About Those Poor Innocents at Gitmo

 

Just who was it that was recently saying that Guantanamo Bay prisoners were no more dangerous in his district that at Gitmo?  And who said that there’s “no reason not to put ‘em in prisons in the United States and handle them the way they would handle any other prisoners”? Oh yes, that would be John Murtha, Rep from PA.

I wonder how Rep. Murtha and his constituents, as well as the rest of the good citizens of Pennsylvania would like having these guys in the neighborhood:

“The five detainees at Guantánamo Bay charged with planning the Sept. 11, 2001, terrorist attacks have filed a document with the military commission at the United States naval base there expressing pride at their accomplishment and accepting full responsibility for the killing of nearly 3,000 people.”

The New York Times report goes on to say that the detainees consider the accusations against them as an honor.

In their filing, the men describe the planning of the Sept. 11 attacks and the killing of Americans as a model of Islamic action, and say the American government’s accusations cause them no shame, according to the excerpts read by the government official.

“To us,” the official continued reading, “they are not accusations. To us they are a badge of honor, which we carry with honor.”

It appears that the men wrote the document at meetings they are permitted to conduct periodically at the detention camp without lawyers.

These men are proud to have planned the attacks on our soil which killed 3,000 Americans. They make me sick, and I hope they rot right where they are.

If Murtha has his way, I won’t be visiting Pennsylvania for a looooong time.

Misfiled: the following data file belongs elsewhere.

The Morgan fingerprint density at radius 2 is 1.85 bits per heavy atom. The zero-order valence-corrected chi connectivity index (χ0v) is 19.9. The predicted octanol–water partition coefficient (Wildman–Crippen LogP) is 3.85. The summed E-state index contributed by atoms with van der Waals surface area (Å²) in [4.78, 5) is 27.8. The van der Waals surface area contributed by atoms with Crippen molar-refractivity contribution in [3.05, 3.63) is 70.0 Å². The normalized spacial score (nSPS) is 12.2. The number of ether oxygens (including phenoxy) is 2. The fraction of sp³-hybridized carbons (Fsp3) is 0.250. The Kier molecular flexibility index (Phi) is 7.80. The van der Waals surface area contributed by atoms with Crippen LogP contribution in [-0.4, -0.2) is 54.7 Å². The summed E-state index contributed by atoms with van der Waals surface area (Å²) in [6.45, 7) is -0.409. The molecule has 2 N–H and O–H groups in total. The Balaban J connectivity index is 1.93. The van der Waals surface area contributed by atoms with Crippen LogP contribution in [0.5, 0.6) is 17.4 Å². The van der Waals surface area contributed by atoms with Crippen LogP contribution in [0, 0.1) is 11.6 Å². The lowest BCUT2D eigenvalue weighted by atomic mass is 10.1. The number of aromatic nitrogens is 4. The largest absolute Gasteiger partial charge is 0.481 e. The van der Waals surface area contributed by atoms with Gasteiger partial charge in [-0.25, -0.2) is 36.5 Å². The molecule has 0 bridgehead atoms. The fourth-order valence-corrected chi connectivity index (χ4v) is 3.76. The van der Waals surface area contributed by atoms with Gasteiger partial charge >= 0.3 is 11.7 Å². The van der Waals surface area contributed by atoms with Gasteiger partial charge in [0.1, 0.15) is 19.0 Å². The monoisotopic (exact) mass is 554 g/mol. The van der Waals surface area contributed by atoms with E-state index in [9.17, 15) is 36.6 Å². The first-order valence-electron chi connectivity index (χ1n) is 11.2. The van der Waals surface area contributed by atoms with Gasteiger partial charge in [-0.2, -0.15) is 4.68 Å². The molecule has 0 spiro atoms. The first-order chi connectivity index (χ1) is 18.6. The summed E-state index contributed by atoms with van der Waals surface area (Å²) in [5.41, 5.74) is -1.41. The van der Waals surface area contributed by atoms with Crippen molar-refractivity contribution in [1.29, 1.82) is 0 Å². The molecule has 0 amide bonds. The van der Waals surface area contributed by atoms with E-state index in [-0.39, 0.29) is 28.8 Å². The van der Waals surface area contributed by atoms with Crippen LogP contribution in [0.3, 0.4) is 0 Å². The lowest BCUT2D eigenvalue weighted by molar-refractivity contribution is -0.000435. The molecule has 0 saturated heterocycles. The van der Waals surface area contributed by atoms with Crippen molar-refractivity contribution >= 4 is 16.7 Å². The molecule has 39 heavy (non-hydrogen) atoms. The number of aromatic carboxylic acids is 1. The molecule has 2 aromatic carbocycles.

Stoutcat

3 Responses to About Those Poor Innocents at Gitmo

  1. Bob Riley says:

    I agree with you that those folks are dangerous and live in another mental world from most of us. However, IMHO, nothing warrants inhumane treatment of another human being. It damages each of us. IMHO, we are not here (or qualified) to make “ad hominem” judgements against one another, although we certainly must use laws to protect ourselves from one another when some can be very dangerous. The admonition to “love one’s enemies” is not a cruel joke – it is a guide to a higher level of sanity and of peace, I believe.

    • Stoutcat says:

      Bob, if you check around, you will see that the “detainees” at Gitmo are treated far more humanely than those in many prisons, both in the US and especially in other countries. See this, this, and this for more info. Given that many of these men desire the destruction of our country and are, in fact, proud of the job they did in planning the attacks of 9/11/01, I’d tend to be far less merciful if it were up to me. But it’s not, and since we live by rule of law, I think Gitmo is a dandy place for them–heaven knows Pennsylvania doesn’t deserve them!

      Yes, you are right, the stricture to love one’s enemies is a guide to a higher level, but even Jesus ran out of patience and drove the moneylenders out of the temple.

  2. Bob Riley says:

    I am not at all sure that Jesus ran out of patience. That episode never states in any of the Gospels that he was angry. Yet he knew that they were causing harm by excluding people from the Temple. I think he consciously used shocking, provocative language to shake them up and encourage them to “look again” at their lives and how they were acting.
    Re: the prisoners. I don’t think they should be treated with less (or more) human respect than any other prisoners. They are indeed dangerous in their blissful ignorance of the value of human life – however, they are not to be hated but to be humanized with ideas and examples of kindness as much as possible.

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